The two younger brothers always seemed healthy and well cared for Anel Villanueva, who lived next door to them in the Villa Hermosa apartments in Norwalk.
Their adoptive mother, Gabriela Casarez, told Villanueva that she cannot have biological children and that she hopes to adopt one day.
Villanueva, who runs the apartment complex, struggles to understand what happened on October 28, when 4-year-old Andres was taken on a stretcher by paramedics.
Casarez, 26, has pleaded not guilty to two counts of child abuse and one count of assault leading to coma or paralysis.
Andres, identified in court documents as “Andres F.” remains in hospital with life-threatening injuries.
“I never had a problem with them,” Villanueva said. “I could not believe it.”
Andres was the last child to be severely abused while in the care of the Los Angeles County Department of Child and Family Services.
Earlier this week, DCFS director Bobby Cagle told county leaders he planned to step down before the end of the year.
A person familiar with Cagle’s thinking, who spoke on condition of anonymity, called the outgoing director “exhausted” and said his departure was not compelled by any particular case.
But Andres ‘abuse had drawn criticism from other county officials, including the Board of Supervisors, which ordered an investigation into the DCFS’ handling of the case.
Unlike Gabriel Fernandez, Anthony Avalos and Noah Cuatro – children of the DCFS system who have died in recent years after being abused by caregivers – Andres was in the care of a foster parent, not a biological parent.
Her case also raises questions about DCFS treatment of indigenous families in Latin America.
Andres’ birth mother is a Guatemalan immigrant who speaks mainly Akateko, an indigenous Mayan language.
His 2-year-old brother, Emiliano, was also in Casarez’s care and remains in the foster care system.
Casarez’s lawyer did not respond to requests for comment.
Michael Alder, an attorney for Andres’ biological family, said DCFS has been slow to provide updates.
The family don’t know who is caring for Emiliano, and they have little information on Andres’ recovery in a Long Beach hospital, Alder said. They were not allowed to see the boys.
A parent said on social media that Andres was out of a coma. His family fear he may be paralyzed or suffer from other permanent disabilities.
“I don’t think it’s affected them yet, what it’s like to have a child hurt that way,” Alder said.
Alder said he didn’t know why DCFS took Andres and Emiliano from their birth mother.
The birth mother said the boys were getting skinny under Casarez’s care, their aunt, Maria Jacinto, told freelance journalist Alberto Godinez in an interview in early November.
“They were punished if they asked to see their mother,” Jacinto said in Spanish. “They were afraid to ask for their mother. She [Casarez] hid them and threatened them in one way or another.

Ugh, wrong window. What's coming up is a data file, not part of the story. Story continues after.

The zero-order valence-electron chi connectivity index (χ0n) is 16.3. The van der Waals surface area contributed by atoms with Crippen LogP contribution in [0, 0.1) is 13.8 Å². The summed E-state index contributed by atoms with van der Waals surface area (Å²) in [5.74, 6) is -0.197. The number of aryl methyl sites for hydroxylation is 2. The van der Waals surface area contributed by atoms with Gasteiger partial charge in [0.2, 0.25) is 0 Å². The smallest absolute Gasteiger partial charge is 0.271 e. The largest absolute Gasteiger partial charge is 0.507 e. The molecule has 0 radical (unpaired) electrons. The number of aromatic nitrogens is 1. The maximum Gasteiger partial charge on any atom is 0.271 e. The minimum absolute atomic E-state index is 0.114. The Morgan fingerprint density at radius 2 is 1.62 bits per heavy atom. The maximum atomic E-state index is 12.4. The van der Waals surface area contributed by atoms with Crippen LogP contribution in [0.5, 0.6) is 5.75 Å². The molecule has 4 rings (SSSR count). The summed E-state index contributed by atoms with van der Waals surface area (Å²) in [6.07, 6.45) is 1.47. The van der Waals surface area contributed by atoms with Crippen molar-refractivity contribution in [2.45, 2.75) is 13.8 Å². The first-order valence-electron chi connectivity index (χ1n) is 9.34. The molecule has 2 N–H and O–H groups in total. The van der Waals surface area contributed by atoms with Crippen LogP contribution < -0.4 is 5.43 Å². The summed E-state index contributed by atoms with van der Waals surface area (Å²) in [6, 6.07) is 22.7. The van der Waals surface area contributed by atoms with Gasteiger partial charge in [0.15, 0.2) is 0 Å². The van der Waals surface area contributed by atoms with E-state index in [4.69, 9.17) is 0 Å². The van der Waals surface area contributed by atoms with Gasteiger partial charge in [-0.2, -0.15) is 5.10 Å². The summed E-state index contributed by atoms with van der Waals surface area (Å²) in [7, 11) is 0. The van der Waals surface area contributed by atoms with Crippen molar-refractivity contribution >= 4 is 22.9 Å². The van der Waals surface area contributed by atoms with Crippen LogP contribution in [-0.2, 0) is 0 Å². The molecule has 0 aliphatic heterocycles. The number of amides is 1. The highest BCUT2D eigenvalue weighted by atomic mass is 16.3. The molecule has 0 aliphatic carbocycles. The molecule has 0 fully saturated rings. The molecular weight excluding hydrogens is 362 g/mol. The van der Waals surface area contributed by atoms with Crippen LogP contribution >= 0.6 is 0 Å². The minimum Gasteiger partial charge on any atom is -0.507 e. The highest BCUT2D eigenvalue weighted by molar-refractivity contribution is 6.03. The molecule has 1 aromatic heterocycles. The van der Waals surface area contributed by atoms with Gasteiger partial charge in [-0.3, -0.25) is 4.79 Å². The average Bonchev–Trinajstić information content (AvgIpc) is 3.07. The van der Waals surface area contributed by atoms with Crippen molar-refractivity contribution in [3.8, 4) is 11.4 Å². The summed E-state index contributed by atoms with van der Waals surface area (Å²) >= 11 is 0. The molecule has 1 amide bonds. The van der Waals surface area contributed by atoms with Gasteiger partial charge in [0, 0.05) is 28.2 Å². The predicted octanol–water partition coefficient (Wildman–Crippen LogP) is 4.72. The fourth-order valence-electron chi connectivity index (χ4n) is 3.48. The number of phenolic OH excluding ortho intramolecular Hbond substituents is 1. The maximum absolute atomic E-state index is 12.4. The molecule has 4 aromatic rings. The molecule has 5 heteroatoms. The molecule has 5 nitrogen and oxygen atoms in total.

Jacinto blamed the boys’ DCFS social worker, saying she should have watched the children.
“I think it was because the case worker wanted power, making people feel ‘less than’ when they didn’t speak Spanish or English,” Jacinto said.
Andres, who speaks mainly Akateko and does not understand Spanish well, arrived at the hospital with bruises, burns and head injuries, she said.
Interpreter Aurora Pedro, who is fluent in Akateko, said a common misconception is that indigenous languages are dialects of Spanish.
Los Angeles County is home to more than 30 indigenous groups from Mexico and Central America who speak at least 17 languages, according to data collected by Comunidades Indigenas en Liderazgo, or CIELO.
Many people mistakenly assume that these residents are fluent in Spanish, while others are not, said Pedro, who is the coordinator of CIELO’s indigenous interpreter program.
“Saying a word or two words in Spanish (…) does not mean that they can go through whole systems – judicial systems – without an interpreter,” said Pedro. “The language used in a court setting is so different from a casual setting, which is why we always advocate that people have interpreters, even if they only understand one or two words or speak Spanish. relaxed.”
Casarez is in jail on $ 1.2 million bail. His next court date is December 6.
Back in Norwalk, the neighbors are haunted by the seemingly happy family.
Casarez shared his two-bedroom apartment on the first floor with a man, in addition to the two foster children.
Jessica Rios, 49, who lives across from the Casarez complex, saw police spending hours investigating inside the apartment.
She shivers as she thinks about what would have happened to Andres.
“Feels feo“she said – it’s an ugly feeling that she was so close and didn’t notice a thing.
If she had known, she said, “I would have been there, with the pain in my heart, to drag her through all of Norwalk.”
Times researcher Scott Wilson contributed to this report.